Ah - Saturday. Woke up this morning with minimal nausea, so I consider that a mark in the win column. LOL!
As you saw, Wednesday didn't go quite as planned. Once I got home from the second trip to the onco, I was exhausted. A short nap and nausea meds, for sure. My dear friend Karena brought over dinner (chili and cornbread - YUM!), which was amazingly helpful. I will definitely be asking for more help with meals - having that taken care of made all the difference. I was able to function normally with the kids that night, which helped us all.
Thursday was an early morning back to the onco office, after we dropped the kids off at school. We got called into the financial office and were hit with the numbers. Don't let anyone ever tell you that chemotherapy is cheap - my one drug is around $400 each time. Another drug is well over a grand per use, and the Neulasta shot will be around $600 per use. Needless to say, hitting my $8000 max out-of-pocket isn't an issue. *sigh* We got that figured out, and we went into the chemo room.
I hate the chemo room. I know I shouldn't, since it helps me and it will give me my life back, but I hate it. I hate the smell of the office. It makes me nauseous. I hate the chairs we have to sit in, the IV poles, the fact that everyone in there is older than me. I hate that people look at me with pity when I'm in there, especially when they hear it's my second go-round with cancer. I don't want pity. I want to smile and laugh and LIVE. I don't feel like I can do that in there.
Anyways, we got to chemo and got hooked up with the Avastin. I had a conversation with the nurse about my concerns - everyone keeps assuming that, since we went through chemo almost four years ago, that we know what's going to happen. I had to stop her and explain that I have willingly and purposefully forgotten everything I learned during that time frame. That doesn't even take into account what's leaked out of my brain as a result of chemo brain. :) So, we had a discussion about side effects, the differences between Folfox (previous chemo) and Folfiri (this chemo), etc. I was glad we had the discussion, but upset that we had to initiate it.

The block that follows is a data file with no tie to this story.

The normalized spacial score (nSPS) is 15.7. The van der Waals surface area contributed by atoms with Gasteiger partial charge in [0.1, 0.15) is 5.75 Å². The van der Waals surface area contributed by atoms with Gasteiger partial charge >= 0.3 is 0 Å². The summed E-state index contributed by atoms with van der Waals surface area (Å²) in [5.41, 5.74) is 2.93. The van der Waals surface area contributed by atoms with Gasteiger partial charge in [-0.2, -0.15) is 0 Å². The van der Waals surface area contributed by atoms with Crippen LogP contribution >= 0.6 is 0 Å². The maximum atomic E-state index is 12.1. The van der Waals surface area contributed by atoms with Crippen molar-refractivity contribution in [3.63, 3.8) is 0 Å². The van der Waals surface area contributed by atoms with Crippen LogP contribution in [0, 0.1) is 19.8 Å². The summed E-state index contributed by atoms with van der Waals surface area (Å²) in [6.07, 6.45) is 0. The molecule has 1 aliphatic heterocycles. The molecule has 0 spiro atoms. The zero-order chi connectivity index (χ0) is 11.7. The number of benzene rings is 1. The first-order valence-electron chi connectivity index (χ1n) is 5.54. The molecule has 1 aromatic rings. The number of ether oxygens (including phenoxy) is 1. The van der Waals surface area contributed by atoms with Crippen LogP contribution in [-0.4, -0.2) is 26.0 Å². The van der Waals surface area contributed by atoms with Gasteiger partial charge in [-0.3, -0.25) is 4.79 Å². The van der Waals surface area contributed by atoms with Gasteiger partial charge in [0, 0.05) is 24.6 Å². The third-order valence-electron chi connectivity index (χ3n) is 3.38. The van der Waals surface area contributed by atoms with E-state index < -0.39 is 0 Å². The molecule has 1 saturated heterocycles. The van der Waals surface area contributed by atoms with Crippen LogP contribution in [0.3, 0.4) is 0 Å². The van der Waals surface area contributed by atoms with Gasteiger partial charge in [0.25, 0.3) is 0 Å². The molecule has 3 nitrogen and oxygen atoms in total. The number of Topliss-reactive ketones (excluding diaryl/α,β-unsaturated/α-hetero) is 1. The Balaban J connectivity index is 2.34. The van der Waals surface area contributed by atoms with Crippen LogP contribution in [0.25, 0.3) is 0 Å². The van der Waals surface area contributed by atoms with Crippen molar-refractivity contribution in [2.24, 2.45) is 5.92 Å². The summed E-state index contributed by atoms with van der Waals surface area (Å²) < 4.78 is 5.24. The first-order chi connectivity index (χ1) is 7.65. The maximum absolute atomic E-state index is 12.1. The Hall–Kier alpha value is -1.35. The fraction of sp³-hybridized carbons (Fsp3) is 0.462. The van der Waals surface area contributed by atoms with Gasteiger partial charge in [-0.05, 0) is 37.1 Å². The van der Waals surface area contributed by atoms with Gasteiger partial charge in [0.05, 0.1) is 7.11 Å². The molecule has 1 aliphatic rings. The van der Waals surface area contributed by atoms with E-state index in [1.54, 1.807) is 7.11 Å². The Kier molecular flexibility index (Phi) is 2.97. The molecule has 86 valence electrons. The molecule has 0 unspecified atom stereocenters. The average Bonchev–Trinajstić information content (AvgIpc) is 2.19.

I had them give me a full dose of Ativan before they started the Avastin - the Ativan is an anti-anxiety medicine that also has anti-nausea properties. I was super-nauseous before we walked in there, so I knew that this was a necessity. Needless to say, I fell asleep (one of the great things about Ativan), and actually woke myself up snoring in the chemo room. Embarrassing, but at least I wasn't nauseous. :)
We were out of there by 10:30 or so, and headed home. My dad dropped me off at my house so I could sleep some more, and he went back to his place to greet my brother Bob, my SIL Ashley, and my niece Bella. Yeah for family visitors! I went over there a bit later, before I grabbed the kids from daycare for their parent/teacher conferences. Those went well (of course - my kids are amazing...), and off we went back to Mom and Dad's house for dinner with (some of the) whole family.
Yesterday brought with it more nausea in the morning, but some iced coffee (so odd) and toast helped. We took the kids to the Wildlife World Zoo
here in West Valley. It was fun - tiring, but fun! While there, I started to notice some sores in my mouth. So much for no side effects from this chemo. When we got home from the zoo, I called the oncologists office to try to get a script for the mouthwash that helps with mouth sores. What a debacle that was.